Pubdate: Wed, 29 Oct 2014
Source: Baraboo News Republic  (WI)
Copyright: 2014 Capital Newspapers
Author: Elizabeth Onheiber For the News Republic


A Madison couple investigated for possessing marijuana and drug
paraphernalia in Baraboo will not be charged with a crime for
possessing the controlled substance.

The Baraboo Police Department and City Attorney Mark Reitz declined to
prosecute the offenses and found the couple provided authorities with
valid Wisconsin medical marijuana prescriptions.

While investigating a complaint about a dog left in the vehicle of
Greg and Karen Kinsley on Sept. 13 at the Sauk County Fairgrounds,
Baraboo Police Sgt. Mark Lee and Det. Jeremy Drexler spotted a
marijuana pipe through the car window. The officers confiscated it
along with a small amount of marijuana after resolving the pet issue.

During a discussion, the couple provided signed documentation from
Wisconsin doctors recommending medicinal marijuana and Karen Kinsley
presented a valid Oregon medical marijuana registry card.

The husband and wife say their prescriptions for medical marijuana are
intended to help with Crohn's disease and treat the pain of scoliosis,

A seldom used state law passed in 1971 allows Wisconsin citizens to
possess marijuana with a valid doctor's note and serves as an
exemption to the Wisconsin Controlled Substance Act.

The couple spent some time discussing the statutes with police, who
ultimately declined to issue possession charges at the scene, and
instead deferred the matter to the Baraboo City Attorney Mark Reitz
for possible prosecution as a city ordinance violation.

"If the person in possession of the marijuana had a valid
prescription, then that is valid in Wisconsin," Reitz said shortly
after the incident.

Police focused their investigation on determining whether the
prescriptions were valid.

In an email Lee sent to the couple Oct. 23 at the conclusion of his
investigation, the police sergeant said he spoke with Dr. Zorba Paster
of Dean Clinic in Oregon, Wisconsin, who prescribed medical marijuana.

"After speaking to him I believe that the letter you received from him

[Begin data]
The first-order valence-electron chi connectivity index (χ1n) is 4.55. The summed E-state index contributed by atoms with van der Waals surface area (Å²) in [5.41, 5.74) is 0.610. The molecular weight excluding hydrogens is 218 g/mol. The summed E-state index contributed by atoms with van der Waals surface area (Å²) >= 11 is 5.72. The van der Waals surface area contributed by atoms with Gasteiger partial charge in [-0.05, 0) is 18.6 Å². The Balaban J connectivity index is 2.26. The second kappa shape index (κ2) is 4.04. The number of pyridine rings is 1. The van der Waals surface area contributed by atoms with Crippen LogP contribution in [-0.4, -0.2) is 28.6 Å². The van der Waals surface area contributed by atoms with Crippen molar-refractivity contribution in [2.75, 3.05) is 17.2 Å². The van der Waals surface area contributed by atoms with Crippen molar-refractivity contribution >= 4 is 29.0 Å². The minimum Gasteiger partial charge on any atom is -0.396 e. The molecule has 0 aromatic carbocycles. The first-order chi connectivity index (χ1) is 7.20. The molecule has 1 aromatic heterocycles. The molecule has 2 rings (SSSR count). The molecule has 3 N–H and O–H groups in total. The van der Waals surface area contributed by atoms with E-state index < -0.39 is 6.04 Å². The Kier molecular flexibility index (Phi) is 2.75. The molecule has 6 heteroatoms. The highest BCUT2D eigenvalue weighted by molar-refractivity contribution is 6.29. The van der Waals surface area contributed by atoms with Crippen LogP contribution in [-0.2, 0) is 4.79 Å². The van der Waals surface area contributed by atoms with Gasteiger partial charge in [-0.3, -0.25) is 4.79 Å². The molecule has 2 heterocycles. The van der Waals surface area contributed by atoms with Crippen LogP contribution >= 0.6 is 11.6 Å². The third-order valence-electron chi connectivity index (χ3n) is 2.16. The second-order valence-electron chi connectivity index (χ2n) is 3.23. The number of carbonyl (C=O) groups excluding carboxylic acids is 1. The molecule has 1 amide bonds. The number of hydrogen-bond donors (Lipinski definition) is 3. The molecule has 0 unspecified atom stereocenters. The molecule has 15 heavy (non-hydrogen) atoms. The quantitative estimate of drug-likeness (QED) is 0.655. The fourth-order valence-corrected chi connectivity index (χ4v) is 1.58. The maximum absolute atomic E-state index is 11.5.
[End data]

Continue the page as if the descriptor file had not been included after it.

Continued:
in 2012 could be interpreted as a 'medical order,'" the statement
says. "Due to this, there will be no charges or citations from this

In his police report, Det. Drexler reached the same

"It would appear at this time that they would be under the law with
the statutes provided," he stated.

Lee said he looked into the "rather rigid system" of rules and
regulations of the Oregon Medical Marijuana Program, and warned the
Kinsleys that program prevents them from using marijuana in public.

He told the Madison couple that smoking in their vehicle is hazardous
if they drive while impaired, and also could violate the terms of
their Oregon prescription since activity inside a vehicle typically
occurs within public view.

There are few regulations regarding use of medical marijuana in the
1971 Wisconsin legislation. Numerous attempts to legislate more
comprehensive marijuana reforms in the state have failed over the
years, leaving no means of supply for Wisconsin medical marijuana
users or restrictions on qualifying conditions. Medication not returned

In his email, Lee also stated that the items confiscated from the
Kinsleys would not be returned because it could not be determined if
the substances were obtained legally through the Oregon program.
Wisconsin has no medical marijuana dispensaries, and the law does not
specifically regulate how the medicine can be obtained.

Greg Kinsley said he believes police should return the property and
said he plans to contact Reitz for clarification about the refusal to
release the medication.
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